R Blank 12:29
And how would a right like this be enforced in practice,
Alex Agius Saliba 12:35
so agreements, arranged by social partners at company level could be implemented both in hard and soft measures to apply the right to disconnect? I think one of the most fundamental, fundamentally important features in this piece of legislation is that we didn’t want to do away with the flexibility that still exists in this day and age. So first of all, we cannot and we couldn’t implement a one size fits all right to disconnect, that are different employment environments, which exists. And the right to disconnect has to be basically conditional upon the requirements of different employment, relationships, relationships, and different sectors. Within within our within our economies. There were those hardline approaches that were suggested to us during this negotiation process, for example, and Germany that are some hard measures, which, for example, include the shutting down of employees, internet connections, the shutting down of service servers, so that employees will be totally disconnected. And even for example, if their colleagues copy them in an email, which is sent after office hours, this would not disrupt their, their their leisure time, their free time, which is one of their fundamental rights. We didn’t opt for those hard measures. When it comes to the implementation of the right to disconnect and the proposed legislation that we moved forward. Basically, we’re focused more on a number of minimum requirements, which should be agreed by by the stakeholders, both by trade unions and employers or being vegan either by collective agreement. So some minimum requirements which should feature in the official relationship contracts of where or, or or or or other agreements which regulate the working relationship and number of minimum requirements that should be applicable and offer protection to each and every employee. So, the element of flexibility is there, because basically the right to disconnect is tailor made in accordance to these basic requirements. And also the minimum level of protection that employees cannot achieve without legislation could also be achieved by these minimum requirements, which basically have to be adorned with both by the employees and also by employers when it comes to creating these basic this basic contract right between the two parties.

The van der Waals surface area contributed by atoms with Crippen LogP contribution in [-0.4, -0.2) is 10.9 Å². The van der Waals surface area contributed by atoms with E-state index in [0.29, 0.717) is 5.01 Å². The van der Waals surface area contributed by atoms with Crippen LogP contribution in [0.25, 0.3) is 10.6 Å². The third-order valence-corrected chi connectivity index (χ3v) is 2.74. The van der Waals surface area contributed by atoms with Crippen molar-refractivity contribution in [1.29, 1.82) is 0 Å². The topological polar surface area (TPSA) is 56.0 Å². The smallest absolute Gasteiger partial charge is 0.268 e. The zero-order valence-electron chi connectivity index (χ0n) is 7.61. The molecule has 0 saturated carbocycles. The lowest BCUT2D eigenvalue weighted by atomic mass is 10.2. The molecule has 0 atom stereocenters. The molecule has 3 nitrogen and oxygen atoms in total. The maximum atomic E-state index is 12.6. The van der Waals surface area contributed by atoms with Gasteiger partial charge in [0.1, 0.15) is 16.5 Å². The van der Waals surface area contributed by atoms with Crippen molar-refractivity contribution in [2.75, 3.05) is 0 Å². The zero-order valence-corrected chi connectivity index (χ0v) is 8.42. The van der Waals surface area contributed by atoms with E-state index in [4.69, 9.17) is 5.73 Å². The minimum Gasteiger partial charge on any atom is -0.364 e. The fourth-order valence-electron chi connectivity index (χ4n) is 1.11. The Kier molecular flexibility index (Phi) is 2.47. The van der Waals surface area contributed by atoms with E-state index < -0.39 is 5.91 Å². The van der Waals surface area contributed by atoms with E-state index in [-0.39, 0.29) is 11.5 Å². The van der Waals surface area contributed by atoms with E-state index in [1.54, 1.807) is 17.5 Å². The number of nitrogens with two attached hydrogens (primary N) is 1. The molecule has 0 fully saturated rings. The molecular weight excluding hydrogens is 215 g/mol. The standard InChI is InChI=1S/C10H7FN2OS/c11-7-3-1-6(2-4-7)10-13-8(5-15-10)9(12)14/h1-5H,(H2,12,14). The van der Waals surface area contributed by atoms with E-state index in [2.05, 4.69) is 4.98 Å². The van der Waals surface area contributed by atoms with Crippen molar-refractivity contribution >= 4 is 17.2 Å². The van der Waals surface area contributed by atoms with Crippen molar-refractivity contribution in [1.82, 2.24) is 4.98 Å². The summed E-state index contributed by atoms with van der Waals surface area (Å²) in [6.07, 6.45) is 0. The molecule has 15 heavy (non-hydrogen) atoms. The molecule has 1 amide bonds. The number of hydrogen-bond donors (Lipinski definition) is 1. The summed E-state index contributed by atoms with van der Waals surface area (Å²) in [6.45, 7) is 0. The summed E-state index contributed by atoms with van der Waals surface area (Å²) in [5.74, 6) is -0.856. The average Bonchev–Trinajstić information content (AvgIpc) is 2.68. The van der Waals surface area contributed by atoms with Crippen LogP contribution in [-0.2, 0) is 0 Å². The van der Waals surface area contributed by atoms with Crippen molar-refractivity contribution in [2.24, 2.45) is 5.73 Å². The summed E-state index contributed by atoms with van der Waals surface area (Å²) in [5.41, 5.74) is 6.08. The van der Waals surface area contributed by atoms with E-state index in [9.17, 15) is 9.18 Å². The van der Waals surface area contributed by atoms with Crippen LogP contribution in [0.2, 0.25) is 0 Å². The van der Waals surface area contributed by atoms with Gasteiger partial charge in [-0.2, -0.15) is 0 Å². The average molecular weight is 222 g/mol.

R Blank 15:56
So, so you’ve spoken about the the need for for workers to be able to rest get are there, what are some of the other I don’t know, if you want to say symptoms or problems or issues that you’ve seen, and you’ve heard about individual’s health, that, that this right is intended to address.
Alex Agius Saliba 16:17